dimensions of 120mm x 120mm x 3mm are reinforced with
fibres in a single direction along 120mm length. The
dielectric break down voltage is determined at five points for
each specimen, and average value was considered for
analysis. The points selected are distant enough so that there
is no flashover. The test is carried out at 50Hz frequency and
room temperature. Digital micrometer of 0.001mm least
count is used to find the thickness of the specimen at break
down point and the test was repeated for all specimens
fabricated from different kinds of fibres.
2.5. Chemical Resistance Test
To study the chemical resistance of the composites, the test
method ASTM D 543-87 [9] was employed. Three acids,
three alkalis and four solvents were used for this purpose.
Acetic acid, nitric acid, hydrochloric acid, ammonium
hydroxide, aqueous sodium carbonate, aqueous sodium
hydroxide, carbon tetrachloride, benzene, toluene, and
distilled water were used after purification. In each case, the
samples (5x5x3) mm
3
were pre-weighed in a precision
electrical balance and dipped in the respective chemical
reagents for 24 hrs. They were then removed and
immediately washed in distilled water and dried by pressing
them on both sides with a filter paper at room temperature as
described elsewhere [7]. The treated samples were then re-
weighed and the percentage loss/gain was determined using
the equation:



2.6. Scanning Electron Microscopy Analysis
A Jeol JSM-6400 Japan scanning electron microscope (SEM)
at 15 kV accelerating voltage equipped with energy
dispersive spectroscopy (EDS) to identify the clay particles in
the nanocomposites. The fractured surfaces were gold coated
with a thin film to increase the conductance for SEM for
analysis.

3. Results and Discussion
3.1. Impact Strength Tests
The variation of impact strength with the ratio of percentage
glass/bamboo fiber in these composites is presented in Figure
1. In this case also the hybrid composites are found to have
good impact properties. In the case of maximum strength, the
values vary between 36 to 430 MPa. The impact strength of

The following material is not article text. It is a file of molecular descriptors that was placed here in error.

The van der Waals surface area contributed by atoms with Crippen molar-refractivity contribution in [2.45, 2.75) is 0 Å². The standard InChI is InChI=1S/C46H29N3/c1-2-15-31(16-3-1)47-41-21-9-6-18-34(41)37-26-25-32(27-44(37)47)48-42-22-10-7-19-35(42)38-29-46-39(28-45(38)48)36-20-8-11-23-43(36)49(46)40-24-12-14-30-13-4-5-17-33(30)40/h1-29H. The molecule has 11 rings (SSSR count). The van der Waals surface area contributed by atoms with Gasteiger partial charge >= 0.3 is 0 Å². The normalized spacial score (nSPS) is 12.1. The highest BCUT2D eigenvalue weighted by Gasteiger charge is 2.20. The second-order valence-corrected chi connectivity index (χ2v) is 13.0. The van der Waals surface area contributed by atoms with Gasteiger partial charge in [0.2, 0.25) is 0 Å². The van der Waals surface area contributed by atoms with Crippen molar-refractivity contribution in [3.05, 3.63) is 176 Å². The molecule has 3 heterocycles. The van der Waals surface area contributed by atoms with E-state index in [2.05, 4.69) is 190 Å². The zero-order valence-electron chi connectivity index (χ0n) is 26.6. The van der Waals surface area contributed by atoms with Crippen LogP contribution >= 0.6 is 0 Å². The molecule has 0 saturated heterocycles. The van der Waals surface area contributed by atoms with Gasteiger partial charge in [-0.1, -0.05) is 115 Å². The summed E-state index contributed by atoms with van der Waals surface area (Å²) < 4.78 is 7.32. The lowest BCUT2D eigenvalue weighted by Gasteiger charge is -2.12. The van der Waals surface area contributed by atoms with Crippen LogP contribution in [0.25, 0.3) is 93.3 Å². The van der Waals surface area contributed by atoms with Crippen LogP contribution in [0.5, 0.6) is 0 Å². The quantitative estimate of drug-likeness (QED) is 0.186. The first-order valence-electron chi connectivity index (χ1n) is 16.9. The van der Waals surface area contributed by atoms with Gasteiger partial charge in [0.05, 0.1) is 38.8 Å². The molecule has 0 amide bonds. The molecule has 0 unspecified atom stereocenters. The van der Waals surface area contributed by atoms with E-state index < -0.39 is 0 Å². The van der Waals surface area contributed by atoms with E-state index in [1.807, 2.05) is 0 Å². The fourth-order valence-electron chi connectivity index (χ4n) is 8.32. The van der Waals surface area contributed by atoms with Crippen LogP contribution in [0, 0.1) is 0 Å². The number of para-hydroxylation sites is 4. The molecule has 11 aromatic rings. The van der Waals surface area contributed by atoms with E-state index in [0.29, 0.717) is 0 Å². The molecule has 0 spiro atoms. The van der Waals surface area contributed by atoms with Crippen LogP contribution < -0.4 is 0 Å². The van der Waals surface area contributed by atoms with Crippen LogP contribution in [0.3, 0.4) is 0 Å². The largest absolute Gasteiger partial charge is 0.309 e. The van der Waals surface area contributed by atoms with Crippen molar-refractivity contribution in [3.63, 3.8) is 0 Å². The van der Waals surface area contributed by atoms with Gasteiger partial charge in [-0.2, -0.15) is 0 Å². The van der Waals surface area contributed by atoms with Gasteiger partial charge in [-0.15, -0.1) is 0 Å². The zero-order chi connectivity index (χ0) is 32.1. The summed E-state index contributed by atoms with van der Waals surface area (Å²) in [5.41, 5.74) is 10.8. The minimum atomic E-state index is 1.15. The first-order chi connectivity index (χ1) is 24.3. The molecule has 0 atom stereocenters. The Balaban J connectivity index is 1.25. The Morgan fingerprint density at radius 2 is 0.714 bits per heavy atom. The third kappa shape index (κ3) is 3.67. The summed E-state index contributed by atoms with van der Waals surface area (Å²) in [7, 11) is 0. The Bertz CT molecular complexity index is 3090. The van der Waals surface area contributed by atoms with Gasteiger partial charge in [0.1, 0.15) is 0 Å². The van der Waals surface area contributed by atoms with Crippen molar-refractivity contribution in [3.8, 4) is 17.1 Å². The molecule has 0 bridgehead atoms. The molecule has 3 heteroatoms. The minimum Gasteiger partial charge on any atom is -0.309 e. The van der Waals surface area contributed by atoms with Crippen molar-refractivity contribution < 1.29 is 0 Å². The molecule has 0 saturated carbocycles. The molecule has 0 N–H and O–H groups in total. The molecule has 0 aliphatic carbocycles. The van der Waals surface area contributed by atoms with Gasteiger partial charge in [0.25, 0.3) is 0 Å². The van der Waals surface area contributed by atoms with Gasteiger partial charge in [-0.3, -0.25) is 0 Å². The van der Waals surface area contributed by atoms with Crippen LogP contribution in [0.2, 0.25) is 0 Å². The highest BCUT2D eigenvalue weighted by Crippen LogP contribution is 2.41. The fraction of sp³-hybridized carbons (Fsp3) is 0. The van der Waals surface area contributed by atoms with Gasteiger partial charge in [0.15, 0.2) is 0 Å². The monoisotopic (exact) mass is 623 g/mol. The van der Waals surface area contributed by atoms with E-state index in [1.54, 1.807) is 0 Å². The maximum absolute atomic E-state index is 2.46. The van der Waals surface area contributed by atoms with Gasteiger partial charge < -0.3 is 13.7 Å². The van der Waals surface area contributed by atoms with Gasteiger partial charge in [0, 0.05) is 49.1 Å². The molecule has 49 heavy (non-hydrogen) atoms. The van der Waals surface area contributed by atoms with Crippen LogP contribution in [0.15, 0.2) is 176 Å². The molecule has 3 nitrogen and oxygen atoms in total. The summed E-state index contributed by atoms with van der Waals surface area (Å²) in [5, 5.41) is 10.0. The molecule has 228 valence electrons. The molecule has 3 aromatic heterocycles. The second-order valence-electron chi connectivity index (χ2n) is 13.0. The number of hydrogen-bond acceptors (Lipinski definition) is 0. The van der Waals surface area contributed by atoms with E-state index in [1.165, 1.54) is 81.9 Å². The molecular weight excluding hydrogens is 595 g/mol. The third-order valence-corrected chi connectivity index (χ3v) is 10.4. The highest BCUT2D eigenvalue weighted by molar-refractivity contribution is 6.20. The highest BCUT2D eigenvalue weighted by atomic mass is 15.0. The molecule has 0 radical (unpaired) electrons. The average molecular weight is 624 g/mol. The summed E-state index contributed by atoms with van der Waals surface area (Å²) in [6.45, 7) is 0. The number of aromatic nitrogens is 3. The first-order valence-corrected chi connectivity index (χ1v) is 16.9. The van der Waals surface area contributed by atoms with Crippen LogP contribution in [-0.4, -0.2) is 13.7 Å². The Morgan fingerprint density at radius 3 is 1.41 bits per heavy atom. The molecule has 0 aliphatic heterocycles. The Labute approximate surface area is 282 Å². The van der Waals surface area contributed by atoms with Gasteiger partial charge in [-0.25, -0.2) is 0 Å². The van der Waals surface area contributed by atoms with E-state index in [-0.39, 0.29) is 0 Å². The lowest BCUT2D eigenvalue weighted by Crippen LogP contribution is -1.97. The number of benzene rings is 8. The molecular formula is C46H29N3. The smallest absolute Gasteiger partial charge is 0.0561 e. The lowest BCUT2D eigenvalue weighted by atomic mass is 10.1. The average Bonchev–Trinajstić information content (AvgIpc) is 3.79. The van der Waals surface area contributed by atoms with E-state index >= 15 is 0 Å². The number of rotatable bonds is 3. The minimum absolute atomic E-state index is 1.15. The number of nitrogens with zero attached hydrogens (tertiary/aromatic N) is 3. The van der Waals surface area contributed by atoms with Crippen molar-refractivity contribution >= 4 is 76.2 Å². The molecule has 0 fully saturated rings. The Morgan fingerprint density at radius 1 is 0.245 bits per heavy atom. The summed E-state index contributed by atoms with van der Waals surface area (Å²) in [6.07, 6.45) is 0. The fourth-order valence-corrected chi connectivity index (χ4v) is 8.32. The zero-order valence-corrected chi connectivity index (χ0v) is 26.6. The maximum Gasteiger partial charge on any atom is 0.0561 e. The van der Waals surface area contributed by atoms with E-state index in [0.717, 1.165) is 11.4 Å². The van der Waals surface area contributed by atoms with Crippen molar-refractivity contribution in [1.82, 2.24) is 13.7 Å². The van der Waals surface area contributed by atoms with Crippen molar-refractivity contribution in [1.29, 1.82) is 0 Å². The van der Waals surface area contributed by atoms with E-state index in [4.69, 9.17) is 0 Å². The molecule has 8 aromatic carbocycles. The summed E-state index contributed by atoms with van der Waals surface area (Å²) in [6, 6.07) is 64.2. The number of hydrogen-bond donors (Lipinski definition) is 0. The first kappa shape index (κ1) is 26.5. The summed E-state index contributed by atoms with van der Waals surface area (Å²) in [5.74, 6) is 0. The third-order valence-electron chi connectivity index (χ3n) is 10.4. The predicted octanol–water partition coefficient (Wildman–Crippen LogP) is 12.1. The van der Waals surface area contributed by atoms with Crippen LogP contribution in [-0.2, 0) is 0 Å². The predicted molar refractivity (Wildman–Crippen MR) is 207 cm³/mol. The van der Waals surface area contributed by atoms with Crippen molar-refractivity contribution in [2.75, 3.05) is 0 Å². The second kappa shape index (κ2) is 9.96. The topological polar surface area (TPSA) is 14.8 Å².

these composites was found to be enhanced when alkali
treated bamboo fibers were used in the hybrid composites.
Similar observation was made by Varada Rajulu et al [2 9]
and Srinivasulu et al [10] in the case of some bamboo
composites and polymer coated bamboo fibers.

3.2. Dielectric Strength Test
It is also worth noticing that the dielectric strength of hybrid
fibre composites (Figure 2) increases with increase in
volume fraction of fibre in the composite in the present study.
This is a very rare phenomenon which is not observed in
many of the natural fibre composites. Dielectric strength of
hybrid fibre composites investigated in the present research


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International Journal of Macromolecular Science 2011; 1(1): 9-14


Fig. 5 SEM of untreated bamboo fiber (a) and (b) at two regions 100x magnification
and (c) and (d) at two regions 200x magnification
Fig. 6 SEM of treated bamboo fiber (a) and (b) at two regions 100x magnification and
(c) and (d) at two regions 200x magnification


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International Journal of Macromolecular Science 2011; 1(1): 9-14


Table 1 Effect of chemicals on neat epoxy matrix and hybrid
composites at % change in weight after dipping for 24hr.
Chemical Neat
epoxy
GF/Bamboo
Hybrid composite
Hydrochloric acid +1.207 +0.873
Acetic acid +1.262 +0.241
Nitric acid +2.459 +1.678
Sodium hydroxide +1.124 +0.568
Sodium Carbonate +0.295 +0.245
Ammonium Hydroxide +0.989 +0.767
Benzene +2.330 +10.426
Toluene +2.459 +4.810
Carbon tetrachloride -2.921 -2.145
Distilled water +1.634 +1.023
work of the hybrid composite can certainly be considered for
electrical insulation applications.
3.3. Frictional Co-efficient Test
For the neat epoxy, the frictional coefficient is increased with
an increasing of load force. The frictional coefficients of the
composites are distinctly decreased, especially at a higher